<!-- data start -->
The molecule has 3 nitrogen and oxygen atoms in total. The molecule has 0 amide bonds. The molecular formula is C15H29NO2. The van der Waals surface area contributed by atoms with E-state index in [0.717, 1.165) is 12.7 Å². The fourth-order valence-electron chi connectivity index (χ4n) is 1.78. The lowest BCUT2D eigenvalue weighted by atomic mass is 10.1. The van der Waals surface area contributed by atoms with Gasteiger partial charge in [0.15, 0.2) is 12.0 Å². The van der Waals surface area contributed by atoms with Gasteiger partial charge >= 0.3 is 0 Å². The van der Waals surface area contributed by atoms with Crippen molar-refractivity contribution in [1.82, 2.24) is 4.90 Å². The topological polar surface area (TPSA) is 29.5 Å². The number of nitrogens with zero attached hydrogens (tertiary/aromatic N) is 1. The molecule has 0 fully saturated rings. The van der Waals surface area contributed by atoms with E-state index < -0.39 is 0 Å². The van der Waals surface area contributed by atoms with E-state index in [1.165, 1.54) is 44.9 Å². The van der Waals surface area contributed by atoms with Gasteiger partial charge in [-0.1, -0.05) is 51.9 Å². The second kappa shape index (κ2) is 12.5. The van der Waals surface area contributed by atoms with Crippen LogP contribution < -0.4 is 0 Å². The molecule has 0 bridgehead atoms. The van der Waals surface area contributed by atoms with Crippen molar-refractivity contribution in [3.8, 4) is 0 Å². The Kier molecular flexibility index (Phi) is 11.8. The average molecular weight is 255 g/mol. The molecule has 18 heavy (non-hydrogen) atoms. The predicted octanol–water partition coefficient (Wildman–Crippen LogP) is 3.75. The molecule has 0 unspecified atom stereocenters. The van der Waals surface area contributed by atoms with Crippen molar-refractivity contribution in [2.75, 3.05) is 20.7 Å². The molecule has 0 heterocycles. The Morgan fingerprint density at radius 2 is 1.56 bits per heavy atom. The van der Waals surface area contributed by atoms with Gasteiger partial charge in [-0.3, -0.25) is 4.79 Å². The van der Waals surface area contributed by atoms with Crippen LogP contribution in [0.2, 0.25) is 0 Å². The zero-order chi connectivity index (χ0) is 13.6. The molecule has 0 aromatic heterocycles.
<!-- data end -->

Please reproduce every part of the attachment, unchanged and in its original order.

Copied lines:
The molecule has 3 nitrogen and oxygen atoms in total. The molecule has 0 amide bonds. The molecular formula is C15H29NO2. The van der Waals surface area contributed by atoms with E-state index in [0.717, 1.165) is 12.7 Å². The fourth-order valence-electron chi connectivity index (χ4n) is 1.78. The lowest BCUT2D eigenvalue weighted by atomic mass is 10.1. The van der Waals surface area contributed by atoms with Gasteiger partial charge in [0.15, 0.2) is 12.0 Å². The van der Waals surface area contributed by atoms with Gasteiger partial charge >= 0.3 is 0 Å². The van der Waals surface area contributed by atoms with Crippen molar-refractivity contribution in [1.82, 2.24) is 4.90 Å². The topological polar surface area (TPSA) is 29.5 Å². The number of nitrogens with zero attached hydrogens (tertiary/aromatic N) is 1. The molecule has 0 fully saturated rings. The van der Waals surface area contributed by atoms with E-state index < -0.39 is 0 Å². The van der Waals surface area contributed by atoms with E-state index in [1.165, 1.54) is 44.9 Å². The van der Waals surface area contributed by atoms with Gasteiger partial charge in [-0.1, -0.05) is 51.9 Å². The second kappa shape index (κ2) is 12.5. The van der Waals surface area contributed by atoms with Crippen LogP contribution < -0.4 is 0 Å². The molecule has 0 bridgehead atoms. The van der Waals surface area contributed by atoms with Crippen molar-refractivity contribution in [3.8, 4) is 0 Å². The Kier molecular flexibility index (Phi) is 11.8. The average molecular weight is 255 g/mol. The molecule has 18 heavy (non-hydrogen) atoms. The predicted octanol–water partition coefficient (Wildman–Crippen LogP) is 3.75. The molecule has 0 unspecified atom stereocenters. The van der Waals surface area contributed by atoms with Crippen molar-refractivity contribution in [2.75, 3.05) is 20.7 Å². The molecule has 0 heterocycles. The Morgan fingerprint density at radius 2 is 1.56 bits per heavy atom. The van der Waals surface area contributed by atoms with Gasteiger partial charge in [-0.3, -0.25) is 4.79 Å². The van der Waals surface area contributed by atoms with Crippen LogP contribution in [0.2, 0.25) is 0 Å². The zero-order chi connectivity index (χ0) is 13.6. The molecule has 0 aromatic heterocycles.